The Maserati Chubasco was a prototype mid-engine two-seater sports car first unveiled in 1990 at the annual Maserati festivities in Modena.
Maserati Chubasco Introduction
The Maserati Chubasco was named after violent Central and South American storms, and hoped to bring a rush of energy back to the brand. It marked an attempt from Maserati to shed away from more affordable mass-production cars, like the popular Biturbo, and back into the supercar realm it once was firmly part of. While the Biturbo sold well, the Maserati name wasn’t known for ultra-exclusive supercars anymore. Alessandro de Tomaso, who acquired Maserati in 1975 with the help of substantial government assistance, had led the company down a path of more economically viable vehicles, which tarnished the brand’s supercar hopes. The Maserati Chubasco was unveiled to the press alongside the new Maserati Shamal and the Maserati Racing. But the Chubasco was to take center stage, fulfilling the dreams of supercar lovers everywhere with the most advance technology available at the time.
The design was created by Marcello Gandini, who was the name behind various Lamborghinis and earlier Maserati models. He brought the scissor doors to the Chubasco design, along with an electric hard top which slid back to open the cockpit to the sky. He also focused on providing a maximum aerodynamics. Three main front intakes were used to cool the engine, heat-exchangers, and various radiators, while also aiding in overall airflow and drag reduction. The five-spoke wheels were covered in paint-matched aero discs, providing a unique look. The overall result proved to be sleek and refined, without going overboard in aggressive angular designs sometimes found in the supercar world. It had presence without being forceful, providing a touch of understated class to the throttle-first mid-engine market. Even the interior was a bit roomier and more comfortable than rivals, both in length and width. The seats were separated by a large center console, which hid the majority of the vehicle’s frame while also being appealing to the eye.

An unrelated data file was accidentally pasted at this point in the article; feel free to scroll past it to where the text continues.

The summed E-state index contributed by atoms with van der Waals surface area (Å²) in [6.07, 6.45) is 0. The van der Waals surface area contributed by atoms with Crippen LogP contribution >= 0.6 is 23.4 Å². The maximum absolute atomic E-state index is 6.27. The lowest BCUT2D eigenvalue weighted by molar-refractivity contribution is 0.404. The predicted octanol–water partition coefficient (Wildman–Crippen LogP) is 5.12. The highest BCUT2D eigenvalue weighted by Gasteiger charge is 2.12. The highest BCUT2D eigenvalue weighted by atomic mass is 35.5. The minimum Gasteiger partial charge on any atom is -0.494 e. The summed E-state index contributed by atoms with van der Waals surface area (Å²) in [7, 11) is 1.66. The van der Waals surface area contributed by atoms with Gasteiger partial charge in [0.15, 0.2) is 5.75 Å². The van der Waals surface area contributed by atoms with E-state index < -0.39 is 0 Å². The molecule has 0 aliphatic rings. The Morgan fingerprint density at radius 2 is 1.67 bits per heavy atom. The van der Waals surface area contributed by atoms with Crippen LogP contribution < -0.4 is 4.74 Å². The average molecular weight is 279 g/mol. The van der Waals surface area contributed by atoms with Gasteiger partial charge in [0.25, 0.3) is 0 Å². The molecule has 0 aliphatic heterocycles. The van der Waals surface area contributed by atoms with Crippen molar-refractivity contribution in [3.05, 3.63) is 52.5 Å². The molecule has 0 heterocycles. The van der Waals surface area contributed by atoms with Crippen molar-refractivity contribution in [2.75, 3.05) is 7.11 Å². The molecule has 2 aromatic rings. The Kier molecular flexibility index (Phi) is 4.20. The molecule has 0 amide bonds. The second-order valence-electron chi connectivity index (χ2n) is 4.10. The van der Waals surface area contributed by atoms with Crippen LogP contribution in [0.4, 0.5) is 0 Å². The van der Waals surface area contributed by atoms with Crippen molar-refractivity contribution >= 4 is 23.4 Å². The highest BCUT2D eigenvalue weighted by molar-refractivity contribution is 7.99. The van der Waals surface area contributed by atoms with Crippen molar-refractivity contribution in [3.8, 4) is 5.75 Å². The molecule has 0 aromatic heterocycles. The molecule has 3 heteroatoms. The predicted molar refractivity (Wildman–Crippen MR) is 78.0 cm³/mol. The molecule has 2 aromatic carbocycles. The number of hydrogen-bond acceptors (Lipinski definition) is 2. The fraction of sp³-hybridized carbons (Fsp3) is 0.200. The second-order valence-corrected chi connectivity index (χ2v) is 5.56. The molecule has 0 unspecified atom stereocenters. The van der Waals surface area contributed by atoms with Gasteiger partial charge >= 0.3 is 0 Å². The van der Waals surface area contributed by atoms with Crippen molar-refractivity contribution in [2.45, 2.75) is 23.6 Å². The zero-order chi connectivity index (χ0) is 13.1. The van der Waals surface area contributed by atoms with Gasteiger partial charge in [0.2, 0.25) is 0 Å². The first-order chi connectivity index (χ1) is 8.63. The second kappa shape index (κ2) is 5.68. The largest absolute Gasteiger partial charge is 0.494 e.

Engine Specifications and Features
The Maserati Chubasco used a 3.2L 32-valve V8 before seen in the Shamal. It featured twin-turbos, had dual overhead camshafts, and used a dry-sump design. It was capable of producing a quite respectable 430 bhp at 6,500 RPM. A 6-speed manual gearbox featured a twin-plate clutch and was paired with a limited-slip differential. The spine chassis found in F1 competition vehicles was used in the Maseratir Chubasco. It had a central aluminum honeycomb backbone, with an integrated fuel tank, and ribbed light-alloy subframes extended to support the suspension and engine. Push-rod spring/damper units were used in the front suspension, while the rear used a pull-rod type. The challenging chassis design led to unequal length wishbones to meet all four wheels. Like the previous mid-engine Maserati, the engine was attached to the chassis through dampers to decrease the engine vibration in the cockpit. Additional insulation helped reduce the passenger compartment engine noise as well.
Production Plans Scrapped
It was very well received and had a planned production of 450 units as a lower-priced and slightly more-practical rival to the Lamborghini Diablo and Ferrari Testarossa. But unfortunately, the Maserati Chubasco was cancelled before production began. Fiat had acquired 50% of Maserati in early 1990, and due to serious financial constraints, they vetoed the project citing unattainable expenses within the project. The chassis did live on in future Maseratis and the prototype can be found in the Panini Museum on the outskirts of Modena. The Barchetta, a rare vehicle made primarily for race purposes, utilized the same chassis design in the future, although only one street-legal Barchetta was produced.